How the economics of a spoiler truly works is far from being completely clear, but to try to understand its effects we need to consider the product that it is associated with as a whole. A TV show or movie or a book or even a play is an experience the audience wants to subject themselves to and the twist is a small part of the payoff (that’s what the Netflix study and the UCSD research seem to suggest). They want to see how things got there even if they know where things got to. I can add my own experience as anecdotal evidence here. I knew about Game Of Thrones’ Red Wedding much before I watched the episode, but was just as shaken and shocked. Imagine going to the Globe Theater in the 16th Century to watch Romeo and Juliet and meeting someone on the street who yelled ‘They die in the end!’ Far from ruining your evening at the play, it would probably have heightened the sense of tragedy that the play is about.

Studios, TV Networks and authors rail against spoilers and often spend a lot of money and effort to keep their points and twists under wraps (Christopher Nolan – mind you, I am a fan – is an annoying example). But is all that effort and cost worth the benefit? The new evidence is beginning to suggest otherwise. Fascinatingly in the Netflix study, while 21% Americans were fine with sharing a spoiler immediately, only 4% of Brits thought it was the right thing to do. Spoilers seem to be more of a social etiquette problem than an economic one.

The real twist in the tale might be that conventional economic thinking about spoilers was wrong all along. Just like Bruce Willis was dead all along in The Sixth Sense. Oh, whoops, sorry.


‘In this age of information, we’ve become mildly obsessed with avoiding spoilers, staying away from social media lest we learn about the…surprising twist in the latest blockbuster. But this is a new habit. After all, mass culture consisted for thousands of years of stories that were incredibly predictable, from the Greek tragedy to the Shakespearean wedding to the Hollywood happy ending.’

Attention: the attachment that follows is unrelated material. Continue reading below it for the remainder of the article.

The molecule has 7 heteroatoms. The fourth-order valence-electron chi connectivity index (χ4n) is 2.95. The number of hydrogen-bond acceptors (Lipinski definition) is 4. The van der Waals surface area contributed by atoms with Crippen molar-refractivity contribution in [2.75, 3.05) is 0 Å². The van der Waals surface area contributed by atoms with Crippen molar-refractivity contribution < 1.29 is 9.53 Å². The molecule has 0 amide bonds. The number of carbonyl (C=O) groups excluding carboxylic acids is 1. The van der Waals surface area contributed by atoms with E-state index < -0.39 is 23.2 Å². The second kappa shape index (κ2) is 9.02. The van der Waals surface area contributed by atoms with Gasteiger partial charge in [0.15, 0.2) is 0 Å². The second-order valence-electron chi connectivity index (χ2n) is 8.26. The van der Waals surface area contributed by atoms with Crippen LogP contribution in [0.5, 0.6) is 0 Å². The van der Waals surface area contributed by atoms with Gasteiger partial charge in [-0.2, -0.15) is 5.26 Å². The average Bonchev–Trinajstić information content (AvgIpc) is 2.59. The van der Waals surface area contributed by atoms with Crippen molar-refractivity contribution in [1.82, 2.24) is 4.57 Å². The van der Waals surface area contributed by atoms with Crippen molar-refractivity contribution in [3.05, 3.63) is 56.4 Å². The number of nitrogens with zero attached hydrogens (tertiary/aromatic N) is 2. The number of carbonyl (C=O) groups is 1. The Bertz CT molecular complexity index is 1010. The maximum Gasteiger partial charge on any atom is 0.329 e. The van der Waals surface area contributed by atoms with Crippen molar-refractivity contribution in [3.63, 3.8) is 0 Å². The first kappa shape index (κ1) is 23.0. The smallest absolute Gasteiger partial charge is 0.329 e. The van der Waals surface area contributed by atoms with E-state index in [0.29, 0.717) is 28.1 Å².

Jonah Lehrer, Wired magazine

Y is for YIKES (The A2Z of Economics 25/26)



Courage is a good dog, because while he is often paranoid, in the end he somehow manages to not damage the herd because of his fear. 


Economics has often been labelled the ‘dismal science’ for its original preponderances about poverty and in the modern context considered heartless and detached because it often attempts reducing everything down to solvable equations involving rational agents transacting with each other.

The problem is, however, that we are often irrational and during a crisis or potential panic doubly so. In his brilliant book ‘The Company Of Strangers’, Paul Seabright points out that the edifice of modern society and hence economies rests on rather fragile foundations:

Modern societies are fragile. There are rare but dangerous moments when a fresh wind blowing from an unexpected quarter suddenly brings apparently solid buildings crashing down. Such collapses are no less dangerous when they involve the intangible structures of our social life: the informal norms and formal institutions that ensure that trust takes the place of mutual suspicion.

We are dependent on a system that depends on cooperation and trust among a bunch of strangers and when panic takes over, our reasonable fears (for example, the possibility of contracting ebola) meet poor logic (‘Oh my God! What a deadly virus! It kills 3/4th of its victims’) and misinformation (you can contract ebola by touching a bowling ball someone diagnosed with the disease used; you can’t by the way) and all the trust and these fragile bonds begin to break down or fray at the very least. Soon, a perfectly reasonable an orderly society descends into chaos and madness.


Charles Mackay put it well in his well known book Extraordinary Popular Delusions And The Madness Of Crowds, “It will be seen that (men) go mad in herds, while they recover their senses slowly, and one by one.” Fear and paranoia take over suspending rational judgement and measured action that carefully considers costs and benefits. The result? An economic cost that becomes far greater and painful than it should be.

Fear is what usually causes stock market crashes or runs on banks. To put it more correctly, fear is what makes stock market crashes worse because everyone suddenly becomes a seller sending stock prices plummeting to unreasonable lows. That is not to say that stock market crashes happen just because someone screamed ‘Fire!’ but most certainly and on most occasions they are far more severe than the underlying cause warrants. It is the same mentality in a stampede. It may have been triggered by a small incident but suddenly, say, a horde of people make for a tiny exit at the same time and before you know it, a catastrophe develops. Unfortunately, there are unwitting victims who suffer collateral damage as a result. The case of epidemics is much the same.